UKPDS Follow-Up: Early HbA1c Reductions Linked to a Decrease in MI, All-Cause Mortality

Major benefits of sustained control are seen 5-10 years later
August 2012, Vol 5, No 5, Special Issue ADA 2012 Highlights - Cardiometabolic Health
Mary Mosley

Reducing hemoglobin (Hb) A1c levels as soon as possible after the diagnosis of type 2 diabetes results in a reduction in the diabetes-related complications, including myo­cardial infarction (MI) and all-cause mortality. This early reduction in the HbA1c level explains the so-called legacy effect found in the UKPDS (United Kingdom Prospective Diabetes Study), stated Marcus Lind, MD, of the Department of Molecular and Clinical Medicine, Institute of Medicine, Sahlgrenska Academy, University of Gothenburg, Sweden, who presented an analysis in a late-breaking abstract session at the 2012 ADA meeting.

The legacy effect refers to the significantly lower risk for diabetes-related complications found in patients randomized to intensive glycemic control compared with patients randomized to conventional glucose control, although the HbA1c levels were virtually the same in both groups during the 10-year observational follow-up of the original UKPDS. The legacy effect, which is the continuing benefit of early improvements in glucose control, is similar to the “metabolic memory” described in type 1 diabetes, said Dr Lind.

This persistence in effect was seen for MI and for all-cause mortality. MI was reduced by 16% with intensive HbA1c control versus conventional control at the end of the original study. At 10 years of follow-up, a 15% risk reduction was found with intensive control.

All-cause mortality was reduced by 6% with intensive versus conventional control at the end of the original study, and the rate increased to a 13% risk reduction with intensive control at 10 years (P = .006), with similar glycemic control in both groups.

Benefits of Legacy Effects Revealed
In the present analysis, the inves­tigators examined data from 3849 patients assigned to intensive or conventional glycemic control in the UKPDS, using statistical models to determine the degree to which “historical” HbA1c values contribute to later reductions in the risks for MI and for all-cause mortality, and to elucidate the time-dependent impact of an earlier reduction in HbA1c values on a year-by-year outcome.

As the researchers learned from a model to determine the year-by-year benefit of the legacy effect, the benefit of a 1% reduction in HbA1c will increase over time. For all-cause mortality, the hazard ratio was 1 for years 0 to 10, but the risk reduction increased to 21% at year 15 and to 24.7% at year 20.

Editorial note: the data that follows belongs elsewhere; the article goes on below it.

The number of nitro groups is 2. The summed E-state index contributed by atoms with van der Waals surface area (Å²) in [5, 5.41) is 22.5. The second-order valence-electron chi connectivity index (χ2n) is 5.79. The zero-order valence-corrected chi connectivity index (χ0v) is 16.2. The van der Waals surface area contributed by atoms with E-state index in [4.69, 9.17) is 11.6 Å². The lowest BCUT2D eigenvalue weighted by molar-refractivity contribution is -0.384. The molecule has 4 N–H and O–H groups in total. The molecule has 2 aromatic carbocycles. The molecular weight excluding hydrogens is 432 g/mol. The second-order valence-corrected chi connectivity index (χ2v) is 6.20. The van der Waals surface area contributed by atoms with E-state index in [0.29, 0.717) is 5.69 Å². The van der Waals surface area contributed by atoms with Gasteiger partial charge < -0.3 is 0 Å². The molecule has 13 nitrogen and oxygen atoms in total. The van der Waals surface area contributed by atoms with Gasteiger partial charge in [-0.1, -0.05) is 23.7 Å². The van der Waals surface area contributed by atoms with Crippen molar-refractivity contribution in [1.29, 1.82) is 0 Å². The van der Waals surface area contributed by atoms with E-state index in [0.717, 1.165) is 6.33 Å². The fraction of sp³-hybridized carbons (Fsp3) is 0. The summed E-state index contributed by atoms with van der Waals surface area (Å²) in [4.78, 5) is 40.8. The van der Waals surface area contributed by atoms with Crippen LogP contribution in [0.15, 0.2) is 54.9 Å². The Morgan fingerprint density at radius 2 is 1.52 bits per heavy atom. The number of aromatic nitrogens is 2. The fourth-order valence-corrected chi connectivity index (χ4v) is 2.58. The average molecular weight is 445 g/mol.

Furthermore, the earlier the HbA1c level is lowered, the greater the benefit. If the HbA1c  level is lowered from the time of diagnosis of type 2 diabetes, there is a 15% risk reduction in all-cause mortality at year 15. This is cut nearly in half (7.1%) if HbA1c is not lowered until 10 years after the disease is diagnosed. Therefore, there is a 3-fold greater risk reduction in all-cause mortality because of the legacy effect of early HbA1c reduction.

An increased risk reduction in all-cause mortality, to 24.7%, is seen after 20 years if HbA1c level is lowered from the time of diagnosis versus a 14.1% reduction if HbA1c level is not lowered until 10 years after the diagnosis.

A similar pattern is seen in patients with MI. At year 15, there is a 21.6% risk reduction in MI if HbA1c is lowered 1% starting from the time of diagnosis, but the risk reduction was only 13.5% if lowering HbA1c was delayed until 10 years after diagnosis. At year 20, the risk reductions for the earlier and the delayed HbA1c lowering were 27.8% and 23.9%, respectively.

Using a fitted model, the benefit of early reduction of HbA1c and the legacy effect were illustrated by the example of a 50-year-old man with an 8% HbA1c at the time his type 2 diabetes was diagnosed. An immediate 1% HbA1c reduction will give him a 19% risk reduction in all-cause mortality when he is aged 60 to 70 years, whereas a delayed 1% HbA1c reduction will give him only a 6.6% risk reduction. An early HbA1c reduction provides a 3-fold greater effect on mortality.

“Achieving and maintaining optimal glycemic control is essential to minimize the long-term risk of diabetic complications,” said Dr Lind. Waiting to reduce glycemia will not recapture the full benefits of immediate intervention. These models confirm that an earlier reduction in HbA1c levels continues to contribute to reducing the risk of diabetic complications.

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Last modified: September 26, 2012
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